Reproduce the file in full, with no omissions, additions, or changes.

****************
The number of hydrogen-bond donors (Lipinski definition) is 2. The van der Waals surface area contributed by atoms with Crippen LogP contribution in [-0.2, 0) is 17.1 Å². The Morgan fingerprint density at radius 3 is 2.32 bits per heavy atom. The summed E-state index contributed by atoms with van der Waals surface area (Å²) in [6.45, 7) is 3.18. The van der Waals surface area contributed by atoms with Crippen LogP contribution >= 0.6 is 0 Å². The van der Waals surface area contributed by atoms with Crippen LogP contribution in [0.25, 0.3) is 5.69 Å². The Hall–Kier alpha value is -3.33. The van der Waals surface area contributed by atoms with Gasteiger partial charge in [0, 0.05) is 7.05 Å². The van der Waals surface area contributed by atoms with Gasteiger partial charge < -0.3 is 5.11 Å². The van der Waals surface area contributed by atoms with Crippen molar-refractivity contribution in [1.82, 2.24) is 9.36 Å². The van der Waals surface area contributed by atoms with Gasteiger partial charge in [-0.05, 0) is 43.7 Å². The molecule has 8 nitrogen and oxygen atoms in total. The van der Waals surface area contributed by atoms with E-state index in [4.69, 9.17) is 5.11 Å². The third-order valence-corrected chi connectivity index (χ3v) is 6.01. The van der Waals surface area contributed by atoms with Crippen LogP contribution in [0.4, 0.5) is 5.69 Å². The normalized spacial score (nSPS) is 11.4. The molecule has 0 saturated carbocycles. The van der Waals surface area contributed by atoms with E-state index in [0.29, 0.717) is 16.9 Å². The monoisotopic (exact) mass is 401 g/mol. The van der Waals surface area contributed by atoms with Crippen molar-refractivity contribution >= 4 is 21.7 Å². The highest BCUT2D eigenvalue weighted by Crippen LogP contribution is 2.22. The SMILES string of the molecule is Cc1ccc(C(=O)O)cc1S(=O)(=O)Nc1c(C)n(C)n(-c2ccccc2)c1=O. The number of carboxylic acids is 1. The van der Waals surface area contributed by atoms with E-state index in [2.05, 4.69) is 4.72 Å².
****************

The number of hydrogen-bond donors (Lipinski definition) is 2. The van der Waals surface area contributed by atoms with Crippen LogP contribution in [-0.2, 0) is 17.1 Å². The Morgan fingerprint density at radius 3 is 2.32 bits per heavy atom. The summed E-state index contributed by atoms with van der Waals surface area (Å²) in [6.45, 7) is 3.18. The van der Waals surface area contributed by atoms with Crippen LogP contribution >= 0.6 is 0 Å². The van der Waals surface area contributed by atoms with Crippen LogP contribution in [0.25, 0.3) is 5.69 Å². The Hall–Kier alpha value is -3.33. The van der Waals surface area contributed by atoms with Gasteiger partial charge in [0, 0.05) is 7.05 Å². The van der Waals surface area contributed by atoms with Gasteiger partial charge < -0.3 is 5.11 Å². The van der Waals surface area contributed by atoms with Crippen molar-refractivity contribution in [1.82, 2.24) is 9.36 Å². The van der Waals surface area contributed by atoms with Gasteiger partial charge in [-0.05, 0) is 43.7 Å². The molecule has 8 nitrogen and oxygen atoms in total. The van der Waals surface area contributed by atoms with E-state index in [4.69, 9.17) is 5.11 Å². The third-order valence-corrected chi connectivity index (χ3v) is 6.01. The van der Waals surface area contributed by atoms with Crippen LogP contribution in [0.4, 0.5) is 5.69 Å². The normalized spacial score (nSPS) is 11.4. The molecule has 0 saturated carbocycles. The van der Waals surface area contributed by atoms with E-state index in [0.29, 0.717) is 16.9 Å². The monoisotopic (exact) mass is 401 g/mol. The van der Waals surface area contributed by atoms with Crippen molar-refractivity contribution >= 4 is 21.7 Å². The highest BCUT2D eigenvalue weighted by Crippen LogP contribution is 2.22. The SMILES string of the molecule is Cc1ccc(C(=O)O)cc1S(=O)(=O)Nc1c(C)n(C)n(-c2ccccc2)c1=O. The number of carboxylic acids is 1. The van der Waals surface area contributed by atoms with E-state index in [2.05, 4.69) is 4.72 Å².